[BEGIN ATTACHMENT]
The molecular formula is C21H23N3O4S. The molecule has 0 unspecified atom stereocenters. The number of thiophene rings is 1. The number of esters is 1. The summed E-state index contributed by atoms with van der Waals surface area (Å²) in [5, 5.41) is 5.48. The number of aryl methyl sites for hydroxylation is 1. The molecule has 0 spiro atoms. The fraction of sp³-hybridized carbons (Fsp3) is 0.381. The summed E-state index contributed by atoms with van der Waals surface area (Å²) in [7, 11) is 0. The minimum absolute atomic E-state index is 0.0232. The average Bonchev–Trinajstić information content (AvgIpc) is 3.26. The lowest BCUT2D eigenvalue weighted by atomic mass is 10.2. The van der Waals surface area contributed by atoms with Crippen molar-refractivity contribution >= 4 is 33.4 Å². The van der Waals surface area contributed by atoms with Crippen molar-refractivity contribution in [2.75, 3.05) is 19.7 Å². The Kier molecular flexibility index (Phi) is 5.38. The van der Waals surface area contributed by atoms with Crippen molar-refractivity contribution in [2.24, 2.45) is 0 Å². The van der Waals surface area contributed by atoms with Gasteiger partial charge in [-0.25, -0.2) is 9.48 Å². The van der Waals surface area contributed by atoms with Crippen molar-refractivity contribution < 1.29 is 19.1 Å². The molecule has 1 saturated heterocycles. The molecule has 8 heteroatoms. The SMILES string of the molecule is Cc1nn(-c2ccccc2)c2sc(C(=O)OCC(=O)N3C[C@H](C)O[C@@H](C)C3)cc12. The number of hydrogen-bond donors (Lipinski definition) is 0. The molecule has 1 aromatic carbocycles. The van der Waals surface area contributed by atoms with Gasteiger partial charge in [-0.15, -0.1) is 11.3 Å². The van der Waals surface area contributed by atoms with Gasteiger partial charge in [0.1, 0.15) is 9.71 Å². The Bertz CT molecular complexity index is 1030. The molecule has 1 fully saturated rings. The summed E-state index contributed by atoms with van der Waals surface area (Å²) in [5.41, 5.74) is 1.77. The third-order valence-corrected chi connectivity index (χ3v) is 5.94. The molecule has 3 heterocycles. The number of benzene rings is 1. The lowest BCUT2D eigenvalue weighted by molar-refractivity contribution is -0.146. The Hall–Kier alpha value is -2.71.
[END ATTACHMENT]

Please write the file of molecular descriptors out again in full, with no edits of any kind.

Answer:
The molecular formula is C21H23N3O4S. The molecule has 0 unspecified atom stereocenters. The number of thiophene rings is 1. The number of esters is 1. The summed E-state index contributed by atoms with van der Waals surface area (Å²) in [5, 5.41) is 5.48. The number of aryl methyl sites for hydroxylation is 1. The molecule has 0 spiro atoms. The fraction of sp³-hybridized carbons (Fsp3) is 0.381. The summed E-state index contributed by atoms with van der Waals surface area (Å²) in [7, 11) is 0. The minimum absolute atomic E-state index is 0.0232. The average Bonchev–Trinajstić information content (AvgIpc) is 3.26. The lowest BCUT2D eigenvalue weighted by atomic mass is 10.2. The van der Waals surface area contributed by atoms with Crippen molar-refractivity contribution >= 4 is 33.4 Å². The van der Waals surface area contributed by atoms with Crippen molar-refractivity contribution in [2.75, 3.05) is 19.7 Å². The Kier molecular flexibility index (Phi) is 5.38. The van der Waals surface area contributed by atoms with Crippen molar-refractivity contribution in [2.24, 2.45) is 0 Å². The van der Waals surface area contributed by atoms with Gasteiger partial charge in [-0.25, -0.2) is 9.48 Å². The van der Waals surface area contributed by atoms with Crippen molar-refractivity contribution < 1.29 is 19.1 Å². The molecule has 1 saturated heterocycles. The molecule has 8 heteroatoms. The SMILES string of the molecule is Cc1nn(-c2ccccc2)c2sc(C(=O)OCC(=O)N3C[C@H](C)O[C@@H](C)C3)cc12. The number of hydrogen-bond donors (Lipinski definition) is 0. The molecule has 1 aromatic carbocycles. The van der Waals surface area contributed by atoms with Gasteiger partial charge in [-0.15, -0.1) is 11.3 Å². The van der Waals surface area contributed by atoms with Gasteiger partial charge in [0.1, 0.15) is 9.71 Å². The Bertz CT molecular complexity index is 1030. The molecule has 1 fully saturated rings. The summed E-state index contributed by atoms with van der Waals surface area (Å²) in [5.41, 5.74) is 1.77. The third-order valence-corrected chi connectivity index (χ3v) is 5.94. The molecule has 3 heterocycles. The number of benzene rings is 1. The lowest BCUT2D eigenvalue weighted by molar-refractivity contribution is -0.146. The Hall–Kier alpha value is -2.71.